for specific performance of a statutory duty under section 45 of the Court

 

of Session Act 1988; or

 

(c)    

for any other appropriate relief or remedy.

 

(10)    

Before giving a notice to an internet service provider under subsection (1), the

 

age-verification regulator must—

 

(a)    

inform the Secretary of State of its decision to do so, and

 

(b)    

give notice of that decision to the non-complying person under this

 

subsection.


 
 

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Digital Economy Bill, continued

 
 

(11)    

A notice under subsection (10) (other than notice of a decision to revoke a notice

 

under subsection (1)) must—

 

(a)    

where subsection (1)(a) applies—

 

(i)    

say why the regulator considers that the non-complying person

 

is contravening section 15(1), and

 

(ii)    

indicate what steps the regulator considers might be taken by the

 

non-complying person to comply with that section;

 

(b)    

where subsection (1)(b) applies, say why the regulator considers that the

 

offending material is prohibited material;

 

(c)    

indicate the circumstances in which the regulator may consider revoking

 

the notice it has decided to give under subsection (1) and the manner in

 

which the non-complying person may notify the regulator of steps taken

 

to satisfy the regulator that the notice ought to be revoked;

 

(d)    

provide information about the arrangements for appeals mentioned in

 

section 17(4)(e).

 

(12)    

In this section—

 

“the offending material”, in relation to a non-complying person, means the

 

material which the age-verification regulator considers is—

 

(a)    

being made available in contravention of section 15(1) by the

 

non-complying person; or

 

(b)    

prohibited material which the non-complying person is making

 

available on the internet to persons in the United Kingdom;

 

“prohibited material” has the meaning given in section 22(4).”

 

Member’s explanatory statement

 

This new clause enables the age-verification regulator to require internet service providers to

 

prevent persons in the United Kingdom from being able to access material on the internet where

 

it is being made available in contravention of clause 15(1) or is “prohibited material” as defined

 

in clause 22.

 


 

Secretary Karen Bradley

 

Agreed to  NC29

 

To move the following Clause—

 

         

“On-demand programme services: specially restricted material

 

(1)    

Section 368E of the Communications Act 2003 (restrictions on harmful material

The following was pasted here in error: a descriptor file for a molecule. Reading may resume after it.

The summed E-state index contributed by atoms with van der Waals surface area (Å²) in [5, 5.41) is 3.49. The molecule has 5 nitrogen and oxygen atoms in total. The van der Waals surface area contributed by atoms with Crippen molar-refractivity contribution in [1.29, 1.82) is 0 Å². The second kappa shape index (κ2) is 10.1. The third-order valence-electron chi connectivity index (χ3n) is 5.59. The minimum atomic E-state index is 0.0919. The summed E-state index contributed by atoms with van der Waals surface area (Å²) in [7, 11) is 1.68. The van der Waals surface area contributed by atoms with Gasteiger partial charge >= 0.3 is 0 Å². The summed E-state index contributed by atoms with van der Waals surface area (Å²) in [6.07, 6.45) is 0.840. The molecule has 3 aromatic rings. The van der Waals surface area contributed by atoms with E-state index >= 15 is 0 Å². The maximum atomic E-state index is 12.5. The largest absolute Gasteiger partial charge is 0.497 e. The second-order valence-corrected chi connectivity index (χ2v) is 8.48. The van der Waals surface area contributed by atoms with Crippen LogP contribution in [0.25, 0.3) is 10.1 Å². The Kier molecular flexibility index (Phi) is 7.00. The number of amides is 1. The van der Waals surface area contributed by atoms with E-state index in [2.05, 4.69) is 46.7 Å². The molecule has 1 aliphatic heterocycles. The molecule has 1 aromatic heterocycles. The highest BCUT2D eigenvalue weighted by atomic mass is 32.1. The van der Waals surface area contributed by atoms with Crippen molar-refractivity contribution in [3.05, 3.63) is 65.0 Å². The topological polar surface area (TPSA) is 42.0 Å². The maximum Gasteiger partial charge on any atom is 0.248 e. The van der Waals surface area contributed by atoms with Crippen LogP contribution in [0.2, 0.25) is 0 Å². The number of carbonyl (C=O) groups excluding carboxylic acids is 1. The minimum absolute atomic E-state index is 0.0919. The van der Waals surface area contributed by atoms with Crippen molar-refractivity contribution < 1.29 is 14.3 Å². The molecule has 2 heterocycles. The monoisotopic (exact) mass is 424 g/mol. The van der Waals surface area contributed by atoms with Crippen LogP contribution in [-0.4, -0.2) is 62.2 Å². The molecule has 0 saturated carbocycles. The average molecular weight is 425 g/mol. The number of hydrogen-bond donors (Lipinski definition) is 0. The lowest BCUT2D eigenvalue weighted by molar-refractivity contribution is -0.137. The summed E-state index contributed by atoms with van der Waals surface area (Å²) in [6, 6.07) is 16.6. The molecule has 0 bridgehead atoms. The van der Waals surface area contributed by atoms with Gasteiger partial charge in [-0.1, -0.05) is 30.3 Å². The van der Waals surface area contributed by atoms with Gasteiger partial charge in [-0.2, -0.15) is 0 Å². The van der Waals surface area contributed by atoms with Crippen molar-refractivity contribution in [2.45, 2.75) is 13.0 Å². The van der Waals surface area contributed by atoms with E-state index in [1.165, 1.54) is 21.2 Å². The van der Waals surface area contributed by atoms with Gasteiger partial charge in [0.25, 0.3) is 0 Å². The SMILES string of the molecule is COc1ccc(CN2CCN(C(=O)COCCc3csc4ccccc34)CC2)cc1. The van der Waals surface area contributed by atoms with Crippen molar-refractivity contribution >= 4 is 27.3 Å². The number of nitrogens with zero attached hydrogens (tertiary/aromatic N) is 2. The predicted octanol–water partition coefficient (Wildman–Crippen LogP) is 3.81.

contained in on-demand programme services) is amended as follows.

 

(2)    

In subsection (5), after paragraph (b) omit “or”.

 

(3)    

In that subsection, after paragraph (c) insert—

 

“(d)    

a video work—

 

(i)    

in respect of which the video works authority has issued

 

an 18 certificate, and

 

(ii)    

whose nature is such that it is reasonable to assume that

 

its principal purpose is to cause sexual arousal, or

 

(e)    

material whose nature is such that it is reasonable—

 

(i)    

to assume that its principal purpose is to cause sexual

 

arousal, and

 

(ii)    

to expect that, if the material were contained in a video

 

work submitted to the video works authority for a


 
 

Report Stage Proceedings: 28 November 2016              

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Digital Economy Bill, continued

 
 

classification certificate, the video works authority

 

would issue an 18 certificate.”

 

(4)    

In subsection (6), after “(5)(b)” insert “or (e)”.

 

(5)    

In subsection (7), after the definition of “the 1984 Act”, insert—

 

““18 certificate” means a classification certificate which—

 

(a)    

contains, pursuant to section 7(2)(b) of the 1984 Act, a

 

statement that the video work is suitable for viewing

 

only by persons who have attained the age of 18 and that

 

no video recording containing that work is to be supplied

 

to any person who has not attained that age, and

 

(b)    

does not contain the statement mentioned in section

 

7(2)(c) of the 1984 Act that no video recording

 

containing the video work is to be supplied other than in

 

a licensed sex shop;”.”

 

Member’s explanatory statement